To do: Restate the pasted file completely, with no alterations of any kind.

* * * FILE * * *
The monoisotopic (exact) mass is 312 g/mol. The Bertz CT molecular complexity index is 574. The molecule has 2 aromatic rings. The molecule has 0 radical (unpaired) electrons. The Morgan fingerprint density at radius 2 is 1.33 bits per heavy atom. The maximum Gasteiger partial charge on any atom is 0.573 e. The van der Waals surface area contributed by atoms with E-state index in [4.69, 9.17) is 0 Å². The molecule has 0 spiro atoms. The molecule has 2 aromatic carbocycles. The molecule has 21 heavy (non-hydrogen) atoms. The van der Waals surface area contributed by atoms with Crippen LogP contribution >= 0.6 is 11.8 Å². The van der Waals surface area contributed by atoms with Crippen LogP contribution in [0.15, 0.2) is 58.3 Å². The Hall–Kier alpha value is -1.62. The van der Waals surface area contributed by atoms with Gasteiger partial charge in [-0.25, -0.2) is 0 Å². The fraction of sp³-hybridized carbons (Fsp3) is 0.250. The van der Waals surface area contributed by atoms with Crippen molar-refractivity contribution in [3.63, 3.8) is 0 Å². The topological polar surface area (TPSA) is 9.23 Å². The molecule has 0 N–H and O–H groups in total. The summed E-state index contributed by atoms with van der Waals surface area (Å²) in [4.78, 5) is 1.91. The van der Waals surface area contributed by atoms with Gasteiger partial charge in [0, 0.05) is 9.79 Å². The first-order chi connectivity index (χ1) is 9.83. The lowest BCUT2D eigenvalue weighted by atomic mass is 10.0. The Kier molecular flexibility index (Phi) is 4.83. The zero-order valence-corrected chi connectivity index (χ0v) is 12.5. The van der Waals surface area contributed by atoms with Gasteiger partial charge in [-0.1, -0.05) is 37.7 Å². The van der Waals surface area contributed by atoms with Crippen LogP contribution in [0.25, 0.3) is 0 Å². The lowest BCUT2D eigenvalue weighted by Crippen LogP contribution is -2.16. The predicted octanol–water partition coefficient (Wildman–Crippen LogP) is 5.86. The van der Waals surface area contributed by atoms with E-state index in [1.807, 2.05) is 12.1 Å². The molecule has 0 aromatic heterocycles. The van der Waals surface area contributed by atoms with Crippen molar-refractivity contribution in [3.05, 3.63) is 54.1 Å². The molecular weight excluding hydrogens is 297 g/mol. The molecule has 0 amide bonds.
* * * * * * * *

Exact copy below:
The monoisotopic (exact) mass is 312 g/mol. The Bertz CT molecular complexity index is 574. The molecule has 2 aromatic rings. The molecule has 0 radical (unpaired) electrons. The Morgan fingerprint density at radius 2 is 1.33 bits per heavy atom. The maximum Gasteiger partial charge on any atom is 0.573 e. The van der Waals surface area contributed by atoms with E-state index in [4.69, 9.17) is 0 Å². The molecule has 0 spiro atoms. The molecule has 2 aromatic carbocycles. The molecule has 21 heavy (non-hydrogen) atoms. The van der Waals surface area contributed by atoms with Crippen LogP contribution >= 0.6 is 11.8 Å². The van der Waals surface area contributed by atoms with Crippen LogP contribution in [0.15, 0.2) is 58.3 Å². The Hall–Kier alpha value is -1.62. The van der Waals surface area contributed by atoms with Gasteiger partial charge in [-0.25, -0.2) is 0 Å². The fraction of sp³-hybridized carbons (Fsp3) is 0.250. The van der Waals surface area contributed by atoms with Crippen molar-refractivity contribution in [3.63, 3.8) is 0 Å². The topological polar surface area (TPSA) is 9.23 Å². The molecule has 0 N–H and O–H groups in total. The summed E-state index contributed by atoms with van der Waals surface area (Å²) in [4.78, 5) is 1.91. The van der Waals surface area contributed by atoms with Gasteiger partial charge in [0, 0.05) is 9.79 Å². The first-order chi connectivity index (χ1) is 9.83. The lowest BCUT2D eigenvalue weighted by atomic mass is 10.0. The Kier molecular flexibility index (Phi) is 4.83. The zero-order valence-corrected chi connectivity index (χ0v) is 12.5. The van der Waals surface area contributed by atoms with Gasteiger partial charge in [-0.1, -0.05) is 37.7 Å². The van der Waals surface area contributed by atoms with Crippen LogP contribution in [0.25, 0.3) is 0 Å². The lowest BCUT2D eigenvalue weighted by Crippen LogP contribution is -2.16. The predicted octanol–water partition coefficient (Wildman–Crippen LogP) is 5.86. The van der Waals surface area contributed by atoms with E-state index in [1.807, 2.05) is 12.1 Å². The molecule has 0 aromatic heterocycles. The van der Waals surface area contributed by atoms with Crippen molar-refractivity contribution in [3.05, 3.63) is 54.1 Å². The molecular weight excluding hydrogens is 297 g/mol. The molecule has 0 amide bonds.